From the Ashes
They were ready. Austin Racine and Katrina Yekel, who had bought the Cafe Moxie restaurant on Main street in Vineyard Haven in May, were prepared to work sixty-three straight days — all of July and August — to survive and succeed in their business, to make money during the Vineyard’s all-too short summer season, to help realize the dream that they both held so dearly.
To Mr. Racine and Ms. Yekel, who had met at the restaurant at the start of the summer of two thousand three, when she took a second job in the kitchen and he already was in his second year as executive chef, Cafe Moxie was almost like home. They knew the small, wood-frame building inside and out. “We know what to do downstairs and what to close when it gets cold,” Ms. Yekel told the Gazette, which had arranged to cover the couple with periodic news stories during their first season of operating Cafe Moxie.
The newspaper containing Ms. Yekel’s words still was coming off the press at the Gazette on the morning of Friday, the Fourth of July, when Mr. Racine, who was in the Cafe Moxie kitchen, smelled smoke. It was shortly after nine o’clock. Tisbury firefighters responded to the alarm.
But it was too late for the Cafe Moxie. Within thirty minutes, the cafe was gutted, the windows were blown out and the roof was starting to collapse.
By Friday afternoon, the building had come down into a pile of charred, smoking embers.
Trouble loomed for the Bunch of Grapes, the landmark Vineyard Haven bookstore that shared a common wall with the cafe. Firefighters from Tisbury and across the Island apparently were able to save the building. But the bookstore suffered serious structural damage, and smoke and water seriously damaged the books that filled the Bunch of Grapes shelves and that literally constitute the business’s stock in trade.
The effect of the Cafe Moxie fire rippled out beyond the restaurant and the bookstore next door. On one of the busiest, perhaps the busiest, retail day of the year on the Island, Main street in Vineyard Haven was shut down. The day of the fire could not have been worse. Many Island businesses count on the summer and especially holiday weekends such as the Fourth of July for survival. In an already shaky economy on and off-Island, the loss of even one day’s business could prove fatal.
But though the Fourth of July fire cast a pall of gloom over Vineyard Haven and the rest of the Island, the event also brought its share of good news.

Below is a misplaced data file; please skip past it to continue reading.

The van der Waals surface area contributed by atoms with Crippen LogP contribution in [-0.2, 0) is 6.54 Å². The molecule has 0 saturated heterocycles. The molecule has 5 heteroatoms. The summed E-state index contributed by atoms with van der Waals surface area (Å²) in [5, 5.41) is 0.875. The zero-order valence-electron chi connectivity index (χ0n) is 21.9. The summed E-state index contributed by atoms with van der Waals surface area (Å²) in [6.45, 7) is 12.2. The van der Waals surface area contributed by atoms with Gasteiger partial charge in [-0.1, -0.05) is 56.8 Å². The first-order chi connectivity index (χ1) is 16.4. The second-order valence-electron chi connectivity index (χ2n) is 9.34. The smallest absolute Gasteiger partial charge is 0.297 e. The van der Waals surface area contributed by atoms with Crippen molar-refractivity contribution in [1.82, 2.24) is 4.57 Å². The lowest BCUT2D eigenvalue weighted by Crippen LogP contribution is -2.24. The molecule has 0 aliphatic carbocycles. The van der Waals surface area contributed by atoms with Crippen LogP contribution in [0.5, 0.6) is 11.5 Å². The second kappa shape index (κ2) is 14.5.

No one was killed, and only one minor injury was reported. Buildings can be repaired or replaced, and businesses ultimately live in the talent, imagination and intelligence of their owners. The lives of the merchants most directly affected and the firefighters who fought the blaze continue despite Friday’s tragedy.
The timing could have been even worse. The blaze could have broken out hours earlier, in the dead of night, destroying even more buildings along Vineyard Haven’s tightly packed Main street.
The potential for devastation was real. On August eleventh, eighteen eighty three, a fire leveled Vineyard Haven’s Main street in the worst fire the Island ever has seen. On that night, a bucket brigade drawing water from the harbor and hand-drawn fire engines from Oak Bluffs, then Cottage City, could do little to stem the blaze.
But even the most modern technology can do little against a fire with a head start and plenty of raw material. The Cafe Moxie fire started shortly after nine; two and one-one half hours later, despite the presence of the Tisbury fire ladder and a multitude of Island firefighters, the blaze continued to rage.
The best news of all is that Vineyard Haven is undaunted and is ready to rise to the challenge. The Tisbury Street Fair, a celebration of the town’s birthday that annually draws throngs to Main street in Vineyard Haven, will take place today as scheduled.
This year’s fair will have a purpose beyond the good-natured ambiance that usually characterizes the event: to raise money for those affected by the Fourth of July fire. The Tisbury selectmen have held two emergency meetings since Friday, among other things calling on the generosity of Island residents, businesses and visitors to come to the fair and donate what they could. While the fire was still smoldering Doug Johnson, the owner of Kennedy Studios, had already set up a donation box outside the Bunch of Grapes.
Tisbury fire chief John Schilling, who was on the front lines fighting Friday’s fire, testifies to the community spirit already rising in response to the tragedy.
When the fire department arranged to turn off the power on Main street as a safety measure during the fire, it effectively killed business for the day for every store.
And yet, Chief Schilling said, “Food and drink were turning up left and right, unsolicited.”
That is the spirit of Vineyard Haven. That is the spirit of the Island. And just as Vineyard Haven rose from smoking, charred embers one hundred and twenty five years ago, so too can the Cafe Moxie and the Bunch of Grapes. Fires can destroy buildings, but they cannot always destroy dreams.